Flow rate modulated periodic backflush to improve dead-end filtration
Enten, Aaron Christopher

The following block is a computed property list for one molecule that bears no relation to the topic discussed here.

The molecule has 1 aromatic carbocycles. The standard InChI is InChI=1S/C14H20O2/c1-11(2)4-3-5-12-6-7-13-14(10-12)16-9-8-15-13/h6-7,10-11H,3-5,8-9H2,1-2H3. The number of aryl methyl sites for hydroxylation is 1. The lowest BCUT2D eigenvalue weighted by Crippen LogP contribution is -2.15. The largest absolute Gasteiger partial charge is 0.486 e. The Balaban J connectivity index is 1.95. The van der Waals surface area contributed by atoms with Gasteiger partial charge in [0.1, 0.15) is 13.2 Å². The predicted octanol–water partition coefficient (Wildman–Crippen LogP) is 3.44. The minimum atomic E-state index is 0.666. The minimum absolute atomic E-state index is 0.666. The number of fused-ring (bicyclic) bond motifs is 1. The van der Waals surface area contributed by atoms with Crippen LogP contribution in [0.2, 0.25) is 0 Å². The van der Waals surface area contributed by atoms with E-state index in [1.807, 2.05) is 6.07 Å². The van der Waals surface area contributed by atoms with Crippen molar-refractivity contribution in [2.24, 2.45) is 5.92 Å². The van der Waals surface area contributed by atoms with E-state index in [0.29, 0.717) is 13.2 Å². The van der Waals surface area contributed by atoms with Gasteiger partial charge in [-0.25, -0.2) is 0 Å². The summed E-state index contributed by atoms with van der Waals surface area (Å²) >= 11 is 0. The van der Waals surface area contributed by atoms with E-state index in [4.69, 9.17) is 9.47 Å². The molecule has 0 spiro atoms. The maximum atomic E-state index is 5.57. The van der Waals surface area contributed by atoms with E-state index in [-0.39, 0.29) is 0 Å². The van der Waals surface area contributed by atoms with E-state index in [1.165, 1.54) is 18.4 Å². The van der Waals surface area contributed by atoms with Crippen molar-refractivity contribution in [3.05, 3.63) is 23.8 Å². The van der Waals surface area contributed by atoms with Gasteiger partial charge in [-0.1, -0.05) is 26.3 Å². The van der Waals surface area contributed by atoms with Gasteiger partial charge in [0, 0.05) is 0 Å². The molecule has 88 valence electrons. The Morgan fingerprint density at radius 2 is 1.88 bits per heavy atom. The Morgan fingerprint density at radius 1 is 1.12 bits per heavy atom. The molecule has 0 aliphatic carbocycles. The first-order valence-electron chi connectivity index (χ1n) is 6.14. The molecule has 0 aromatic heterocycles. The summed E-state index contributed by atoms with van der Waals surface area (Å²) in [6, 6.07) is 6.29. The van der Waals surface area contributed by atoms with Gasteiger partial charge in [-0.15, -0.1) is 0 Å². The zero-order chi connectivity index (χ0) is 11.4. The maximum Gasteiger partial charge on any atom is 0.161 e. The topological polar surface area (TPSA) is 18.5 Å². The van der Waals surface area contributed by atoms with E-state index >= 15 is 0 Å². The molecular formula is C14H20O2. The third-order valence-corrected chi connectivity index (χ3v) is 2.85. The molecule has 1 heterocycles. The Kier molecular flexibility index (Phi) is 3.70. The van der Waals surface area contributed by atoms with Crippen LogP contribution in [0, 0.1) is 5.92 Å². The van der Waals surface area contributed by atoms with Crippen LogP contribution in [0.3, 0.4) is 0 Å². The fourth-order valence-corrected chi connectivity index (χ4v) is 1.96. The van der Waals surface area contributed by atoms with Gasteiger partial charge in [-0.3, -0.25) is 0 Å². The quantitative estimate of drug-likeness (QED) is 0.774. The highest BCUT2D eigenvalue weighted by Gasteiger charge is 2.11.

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Dead-end filtration using patterned microsieves, fiber meshwork, and membranes of various materials is a standard technique to isolate desired particles of various sizes and is used in clinical and laboratory settings for both therapeutic and diagnostic applications. Both biological and physical suspensions can be filtered to yield high purity and enrichment at a high throughput. Unfortunately, dead-end filters are especially susceptible to fouling, which leads to lower recovery percentage and yield as a direct result. High recovery percentages, enrichment, and throughput determine the success of sorting technologies. A process which could stop fouling, reintegrate the fouling material into the bulk flow, and allow for further processing could be used to improve the recovery percentage of dead-end systems increasing their success and use. The purpose of this research is to determine if novel flow profiles with variable duty cycles can reduce fouling and improve permeate flux without substantial tradeoffs to processing time by controlling forward volume flow rate, reverse volume flow rate, and the time spent in each phase. This objective was accomplished through 1) the development of pulse modulated (PM) periodic backflush using a square wave duty cycle fluid flow control systems to interrupt membrane fouling, 2) the development of a model to better understand how experimental results compare to what might be achievable, 3) the optimization of amplitude and frequency to reduce and minimize costs to throughput by increasing yield, and 4) demonstration that the control algorithms can be applied to important applications of particle purification, cell enrichment, and scaffold seeding. These practical tests also help to define the conditions upon which the developed methods optimally apply. Ultimately, this thesis work established that pulse modulation is an effective technique to interrupt fouling and reintegrate the cake into the bulk flow to improve the recovery percentage of both microparticle and cellular products while minimizing the anticipated costs to throughput. Pulse modulated periodic backflush was shown to be a useful and innovative approach to controlling fluid flow rate that contributes significantly to advancement and revitalization of dead-end filtration systems. Using pulse modulated backflush, dead-end systems are able to outperform cross-flow filtration devices in both recovery percentage and throughput. We have shown that particle redistribution is a result of convective currents during backflush events and that, for square wave-based volume control, detachment and reintegration of the fouling layer is minimally dependent on backflush velocity. Additionally, we show that we can maximize system throughput by modulating the amplitude and frequency of flow rates. Finally, we demonstrate practical use cases in conjugated particle and cellular recovery and apply the technology to scaffold seeding to improve the uniformity and seed density, significantly improving outcomes compared to what is currently available. This thesis serves to prove that pulse modulated backflush of dead-end filtration systems is the key to maximizing recovery percentage of targeted particles in fluidic suspensions and drives the restoration of flux capacity through clearance and reintegration of fouling layers.